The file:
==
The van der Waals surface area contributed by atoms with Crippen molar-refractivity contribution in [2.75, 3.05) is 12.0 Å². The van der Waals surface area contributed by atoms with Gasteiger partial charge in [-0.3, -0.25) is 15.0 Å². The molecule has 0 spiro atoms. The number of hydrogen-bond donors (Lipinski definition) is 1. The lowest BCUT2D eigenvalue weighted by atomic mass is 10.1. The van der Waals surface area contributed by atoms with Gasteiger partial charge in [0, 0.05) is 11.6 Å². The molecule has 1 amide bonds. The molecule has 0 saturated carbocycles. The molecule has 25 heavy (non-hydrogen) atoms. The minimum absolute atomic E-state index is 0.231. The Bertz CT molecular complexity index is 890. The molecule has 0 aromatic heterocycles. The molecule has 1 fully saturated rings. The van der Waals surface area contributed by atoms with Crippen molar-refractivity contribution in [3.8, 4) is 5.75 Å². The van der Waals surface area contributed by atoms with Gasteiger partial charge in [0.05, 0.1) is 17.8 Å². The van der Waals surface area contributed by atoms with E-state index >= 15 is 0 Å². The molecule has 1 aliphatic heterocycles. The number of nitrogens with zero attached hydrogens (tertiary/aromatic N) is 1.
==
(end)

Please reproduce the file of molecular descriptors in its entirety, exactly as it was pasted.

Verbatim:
The van der Waals surface area contributed by atoms with Crippen molar-refractivity contribution in [2.75, 3.05) is 12.0 Å². The van der Waals surface area contributed by atoms with Gasteiger partial charge in [-0.3, -0.25) is 15.0 Å². The molecule has 0 spiro atoms. The number of hydrogen-bond donors (Lipinski definition) is 1. The lowest BCUT2D eigenvalue weighted by atomic mass is 10.1. The van der Waals surface area contributed by atoms with Gasteiger partial charge in [0, 0.05) is 11.6 Å². The molecule has 1 amide bonds. The molecule has 0 saturated carbocycles. The molecule has 25 heavy (non-hydrogen) atoms. The minimum absolute atomic E-state index is 0.231. The Bertz CT molecular complexity index is 890. The molecule has 0 aromatic heterocycles. The molecule has 1 fully saturated rings. The van der Waals surface area contributed by atoms with Crippen molar-refractivity contribution in [3.8, 4) is 5.75 Å². The van der Waals surface area contributed by atoms with Gasteiger partial charge in [0.05, 0.1) is 17.8 Å². The van der Waals surface area contributed by atoms with E-state index >= 15 is 0 Å². The molecule has 1 aliphatic heterocycles. The number of nitrogens with zero attached hydrogens (tertiary/aromatic N) is 1.